Extract from the Ethical Framework
60. Supervision is essential to how practitioners sustain good practice throughout their working life. Supervision provides practitioners with regular and ongoing opportunities to reflect in depth about all aspects of their practice in order to work as effectively, safely and ethically as possible. Supervision also sustains the personal resourcefulness required to undertake the work.
61. Good supervision is much more than case management. It includes working in depth on the relationship between practitioner and client in order to work towards desired outcomes and positive effects. This requires adequate levels of privacy, safety and containment for the supervisee to undertake this work. Therefore a substantial part or preferably all of supervision needs to be independent of line management.
62. Supervision requires additional skills and knowledge to those used for providing services directly to clients. Therefore supervisors require adequate levels of expertise acquired through training and/or experience. Supervisors will also ensure that they work with appropriate professional support and their own supervision.
63. All supervisors will model high levels of good practice for the work they supervise, particularly with regard to expected levels of competence and professionalism, relationship building, the management of personal boundaries, any dual relationships, conflicts of interest and avoiding exploitation.
64. All communications concerning clients made in the context of supervision will be consistent with confidentiality agreements with the clients concerned and compatible with any applicable agency policy.
65. Careful consideration will be given to the undertaking of key responsibilities for clients and how these responsibilities are allocated between the supervisor, supervisee and any line manager or others with responsibilities for the service provided. Consideration needs to be given to how any of these arrangements and responsibilities will be communicated to clients in ways that are supportive of and appropriate to the work being undertaken. These arrangements will usually be reviewed at least once a year, or more frequently if required.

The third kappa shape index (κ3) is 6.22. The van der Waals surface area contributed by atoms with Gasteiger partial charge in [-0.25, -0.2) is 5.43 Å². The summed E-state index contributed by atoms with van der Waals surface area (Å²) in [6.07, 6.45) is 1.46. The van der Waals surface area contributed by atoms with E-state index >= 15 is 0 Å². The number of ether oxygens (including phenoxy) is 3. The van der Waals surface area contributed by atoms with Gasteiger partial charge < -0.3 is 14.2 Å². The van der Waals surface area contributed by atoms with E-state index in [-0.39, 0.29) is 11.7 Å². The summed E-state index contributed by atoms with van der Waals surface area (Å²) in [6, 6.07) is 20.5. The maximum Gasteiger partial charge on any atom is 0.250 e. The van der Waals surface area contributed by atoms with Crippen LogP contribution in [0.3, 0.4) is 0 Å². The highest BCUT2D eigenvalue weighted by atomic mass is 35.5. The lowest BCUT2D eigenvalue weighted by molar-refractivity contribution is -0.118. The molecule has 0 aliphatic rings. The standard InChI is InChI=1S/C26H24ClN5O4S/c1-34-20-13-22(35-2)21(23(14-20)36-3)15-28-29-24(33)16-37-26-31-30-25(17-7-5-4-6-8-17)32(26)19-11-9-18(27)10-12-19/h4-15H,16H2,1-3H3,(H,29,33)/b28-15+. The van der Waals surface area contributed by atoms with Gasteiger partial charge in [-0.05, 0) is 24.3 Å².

66. Trainee supervision will require the supervisor to collaborate with training and placement providers in order to ensure that the trainee’s work with clients satisfies professional standards. The arrangements for collaboration will usually be agreed and discussed with the trainee in advance of working with clients.
67. When supervising qualified and/or experienced practitioners, the weight of responsibility for ensuring that the supervisee’s work meets professional standards will primarily rest with the supervisee.
68. Supervisors and supervisees will periodically consider how responsibility for work with clients is implemented in practice and how any difficulties or concerns are being addressed.
69. The application of this Ethical Framework to the work with clients will be discussed in supervision regularly and not less than once a year.
70. Supervisors will conscientiously consider the application of the law concerning supervision to their role and responsibilities.
71. Supervisors will keep accurate records of key points discussed in supervision.
72. Supervisees have a responsibility to be open and honest in supervision and to draw attention to any significant difficulties or challenges that they may be facing in their work with clients. Supervisors are responsible for providing opportunities for their supervisees to discuss any of their practice-related difficulties without blame or unjustified criticism and, when appropriate, to support their supervisees in taking positive actions to resolve difficulties.
73. Supervision is recommended to anyone working in roles that require regularly giving or receiving emotionally challenging communications, or engaging in relationally complex and challenging roles.
What does ‘substantial part of’ mean in the requirement that 'a substantial part or preferably all of the supervision needs to be independent of line management'?
A substantial part is that which is sufficient to respect the privacy, safety and containment of the practitioner independently of line management. In practice, in some contexts supervision is nearly always wholly independent of line management, but that isn’t universally possible or sometimes desirable. We are trying to protect a significant amount of space for practitioners, where they can talk freely, in private, in a defined and boundaried relationship in order to gain the support they need to provide a sustainable and resilient service to their clients.
What is ‘adequate levels of expertise’ for supervisors?
Being a supervisor is an expert role which requires skills over and above those of being a practitioner. However, those competencies are beyond the scope of the Ethical Framework, so members need to look at the supporting resources. Clearly training, and having the appropriate knowledge base for undertaking this role, is a major component of providing effective supervision.